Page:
In 1757, after living a life he described as “carnal and spiritual wickedness, irreligious and profane,” Joseph Hart turned to Christ (Psalter Hymnal Handbook). Two years later, he wrote this famous hymn. Now, having undergone numerous text and tune changes, it still remains a classic hymn of invitation to turn from our sinful ways by the grace of God into the waiting arms of our Savior. The added refrain hearkens back to the story of the prodigal son, who, like Hart, turned from a life of waywardness and folly back to his father’s waiting arms. The hymn is thus an invitation to bring our broken, humbled selves before Christ knowing that he waits for us, and, with the refrain, a response to that call, a declaration that by the grace of God, we will rise up and go to Jesus.
There is most definitely some controversy about the words of this hymn revolving around two major changes in Hart’s original text. This text had seven stanzas composed of six lines. Somewhere down the road, an anonymous editor took out the last two lines of each stanza, creating a version now used in many hymnals. For example, the original text of stanza one read:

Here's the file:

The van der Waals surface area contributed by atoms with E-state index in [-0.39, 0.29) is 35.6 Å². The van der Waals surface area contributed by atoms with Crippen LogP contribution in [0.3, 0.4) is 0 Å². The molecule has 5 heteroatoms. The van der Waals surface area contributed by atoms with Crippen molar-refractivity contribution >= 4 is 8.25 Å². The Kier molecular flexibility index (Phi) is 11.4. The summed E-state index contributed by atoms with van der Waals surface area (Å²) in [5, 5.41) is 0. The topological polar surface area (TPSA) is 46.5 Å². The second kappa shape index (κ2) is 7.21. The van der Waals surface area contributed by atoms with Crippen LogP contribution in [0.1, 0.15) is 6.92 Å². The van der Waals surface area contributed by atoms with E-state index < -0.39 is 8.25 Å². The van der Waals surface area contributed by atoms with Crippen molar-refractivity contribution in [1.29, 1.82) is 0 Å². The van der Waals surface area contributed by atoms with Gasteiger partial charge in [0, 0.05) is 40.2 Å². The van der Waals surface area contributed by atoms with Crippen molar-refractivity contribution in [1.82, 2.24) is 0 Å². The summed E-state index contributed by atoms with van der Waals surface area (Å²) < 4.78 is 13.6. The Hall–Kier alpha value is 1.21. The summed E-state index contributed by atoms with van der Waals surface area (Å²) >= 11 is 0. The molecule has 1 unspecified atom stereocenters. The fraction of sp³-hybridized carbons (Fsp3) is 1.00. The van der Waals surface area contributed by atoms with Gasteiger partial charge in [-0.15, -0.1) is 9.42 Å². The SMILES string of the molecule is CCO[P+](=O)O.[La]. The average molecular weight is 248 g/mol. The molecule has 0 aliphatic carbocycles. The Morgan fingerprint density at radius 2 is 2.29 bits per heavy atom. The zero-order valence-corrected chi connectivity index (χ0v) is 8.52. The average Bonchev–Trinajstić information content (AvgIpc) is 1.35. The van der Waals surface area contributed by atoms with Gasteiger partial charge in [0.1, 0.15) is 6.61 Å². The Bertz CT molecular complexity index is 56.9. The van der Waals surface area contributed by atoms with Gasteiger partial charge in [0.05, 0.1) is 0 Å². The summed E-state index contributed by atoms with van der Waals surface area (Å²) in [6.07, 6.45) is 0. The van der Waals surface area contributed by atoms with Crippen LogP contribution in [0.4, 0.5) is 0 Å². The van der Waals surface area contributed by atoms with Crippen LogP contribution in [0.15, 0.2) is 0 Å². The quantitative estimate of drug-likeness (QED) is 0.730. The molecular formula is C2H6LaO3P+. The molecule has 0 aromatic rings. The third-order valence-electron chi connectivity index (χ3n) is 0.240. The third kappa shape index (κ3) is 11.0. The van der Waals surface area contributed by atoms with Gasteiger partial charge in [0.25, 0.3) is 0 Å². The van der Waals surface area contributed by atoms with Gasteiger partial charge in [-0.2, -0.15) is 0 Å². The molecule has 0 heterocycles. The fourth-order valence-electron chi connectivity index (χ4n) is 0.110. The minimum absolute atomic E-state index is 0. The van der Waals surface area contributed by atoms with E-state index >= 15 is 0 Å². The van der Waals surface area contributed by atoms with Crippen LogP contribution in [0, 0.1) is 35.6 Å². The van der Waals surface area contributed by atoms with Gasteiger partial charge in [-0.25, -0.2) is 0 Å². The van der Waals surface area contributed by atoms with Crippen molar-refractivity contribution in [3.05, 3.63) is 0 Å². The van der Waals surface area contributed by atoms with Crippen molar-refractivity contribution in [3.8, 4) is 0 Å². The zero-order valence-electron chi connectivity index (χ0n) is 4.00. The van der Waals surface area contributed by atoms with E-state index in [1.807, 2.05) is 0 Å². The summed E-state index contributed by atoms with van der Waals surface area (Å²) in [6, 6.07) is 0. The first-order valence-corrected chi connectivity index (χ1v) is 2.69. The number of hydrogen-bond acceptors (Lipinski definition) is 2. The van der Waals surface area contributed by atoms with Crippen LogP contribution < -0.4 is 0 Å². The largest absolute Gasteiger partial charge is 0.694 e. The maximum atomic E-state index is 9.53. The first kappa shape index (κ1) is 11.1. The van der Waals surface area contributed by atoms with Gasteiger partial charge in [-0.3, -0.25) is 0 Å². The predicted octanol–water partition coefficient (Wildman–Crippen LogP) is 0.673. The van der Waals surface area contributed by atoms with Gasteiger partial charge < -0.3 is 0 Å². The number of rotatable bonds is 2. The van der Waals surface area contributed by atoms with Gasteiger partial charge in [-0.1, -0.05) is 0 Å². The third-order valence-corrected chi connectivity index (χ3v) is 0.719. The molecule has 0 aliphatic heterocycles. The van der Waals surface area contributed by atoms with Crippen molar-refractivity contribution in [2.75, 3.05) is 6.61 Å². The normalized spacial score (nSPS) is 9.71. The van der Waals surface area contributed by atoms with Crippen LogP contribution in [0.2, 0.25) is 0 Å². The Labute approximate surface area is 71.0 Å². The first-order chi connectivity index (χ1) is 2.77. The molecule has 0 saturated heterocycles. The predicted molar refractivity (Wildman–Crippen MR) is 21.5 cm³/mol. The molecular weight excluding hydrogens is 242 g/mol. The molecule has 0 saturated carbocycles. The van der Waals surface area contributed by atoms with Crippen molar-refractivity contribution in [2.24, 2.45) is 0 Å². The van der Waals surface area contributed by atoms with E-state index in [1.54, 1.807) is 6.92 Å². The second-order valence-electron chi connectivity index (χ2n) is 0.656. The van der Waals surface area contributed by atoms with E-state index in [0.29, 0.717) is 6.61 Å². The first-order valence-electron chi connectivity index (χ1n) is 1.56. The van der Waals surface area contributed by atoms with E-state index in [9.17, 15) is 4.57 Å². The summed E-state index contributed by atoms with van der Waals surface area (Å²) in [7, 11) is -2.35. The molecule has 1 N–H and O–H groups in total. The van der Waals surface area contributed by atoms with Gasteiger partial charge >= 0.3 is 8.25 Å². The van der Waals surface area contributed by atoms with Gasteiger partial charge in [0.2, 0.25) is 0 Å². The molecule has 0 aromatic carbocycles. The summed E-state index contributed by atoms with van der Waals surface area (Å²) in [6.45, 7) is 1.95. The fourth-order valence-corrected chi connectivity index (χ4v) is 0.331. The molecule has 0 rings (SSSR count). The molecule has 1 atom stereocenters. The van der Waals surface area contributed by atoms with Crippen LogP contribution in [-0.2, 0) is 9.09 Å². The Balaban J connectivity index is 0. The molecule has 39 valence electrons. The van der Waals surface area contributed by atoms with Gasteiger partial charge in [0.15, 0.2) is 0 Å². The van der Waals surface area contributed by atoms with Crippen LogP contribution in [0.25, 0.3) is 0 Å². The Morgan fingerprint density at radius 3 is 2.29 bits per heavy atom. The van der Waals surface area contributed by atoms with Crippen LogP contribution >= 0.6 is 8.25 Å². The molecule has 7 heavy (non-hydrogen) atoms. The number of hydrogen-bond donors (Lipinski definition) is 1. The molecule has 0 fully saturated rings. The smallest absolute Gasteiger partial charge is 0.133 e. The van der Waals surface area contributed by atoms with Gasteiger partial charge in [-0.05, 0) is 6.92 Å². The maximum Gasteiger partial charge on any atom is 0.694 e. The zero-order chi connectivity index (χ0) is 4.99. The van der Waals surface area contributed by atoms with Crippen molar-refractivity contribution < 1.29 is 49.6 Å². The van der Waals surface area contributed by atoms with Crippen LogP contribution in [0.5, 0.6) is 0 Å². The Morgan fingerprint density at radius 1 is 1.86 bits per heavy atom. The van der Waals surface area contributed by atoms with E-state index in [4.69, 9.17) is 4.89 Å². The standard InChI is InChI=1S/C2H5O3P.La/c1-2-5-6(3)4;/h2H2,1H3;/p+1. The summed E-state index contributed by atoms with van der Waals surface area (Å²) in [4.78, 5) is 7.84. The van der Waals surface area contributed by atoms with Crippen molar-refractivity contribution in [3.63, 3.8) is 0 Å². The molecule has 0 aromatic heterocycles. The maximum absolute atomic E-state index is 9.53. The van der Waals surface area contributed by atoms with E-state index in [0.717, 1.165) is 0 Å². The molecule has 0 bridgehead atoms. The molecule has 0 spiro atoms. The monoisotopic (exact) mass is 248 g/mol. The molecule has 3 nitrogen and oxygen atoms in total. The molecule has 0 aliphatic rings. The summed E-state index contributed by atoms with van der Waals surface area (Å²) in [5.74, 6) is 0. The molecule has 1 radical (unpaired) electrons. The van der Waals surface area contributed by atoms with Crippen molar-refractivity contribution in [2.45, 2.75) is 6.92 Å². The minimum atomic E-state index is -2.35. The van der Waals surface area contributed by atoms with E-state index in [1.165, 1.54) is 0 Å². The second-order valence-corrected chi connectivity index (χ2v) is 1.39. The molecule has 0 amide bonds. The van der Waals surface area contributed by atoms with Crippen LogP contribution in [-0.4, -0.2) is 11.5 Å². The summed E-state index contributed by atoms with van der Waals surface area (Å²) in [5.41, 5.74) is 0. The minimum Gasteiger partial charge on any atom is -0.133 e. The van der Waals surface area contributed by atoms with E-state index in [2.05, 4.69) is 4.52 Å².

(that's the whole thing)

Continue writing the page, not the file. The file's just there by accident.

“Come ye sinners, poor and wretched, Weak and wounded, sick and sore; Jesus ready stands to save you, Full of pity, love and power; He is able, he is able, He is willing; doubt no more.”
The more common version today has been modified to take out these last two lines. Some believe that without these lines, the hymn takes on a works-righteousness tone (see Matthew Smith’s blog for more). Others believe that God’s activity is implicit in the first four lines, and the last two just reaffirm what was said before (David Hamrick shares his thoughts on his blog). It’s up to you and your tradition which version you choose, but if you want to go with the former, one option for more explicitly acknowledging Christ’s work is to pair it with the contemporary song, “Jesus, All for Jesus,” either as two separate songs or as a medley
The second cause of some disagreement over the text comes from the refrain, first added in 1802, which reads:
“I will arise and go to Jesus, He will embrace me in His arms; In the arms of my dear Savior, O! There are ten thousand charms.”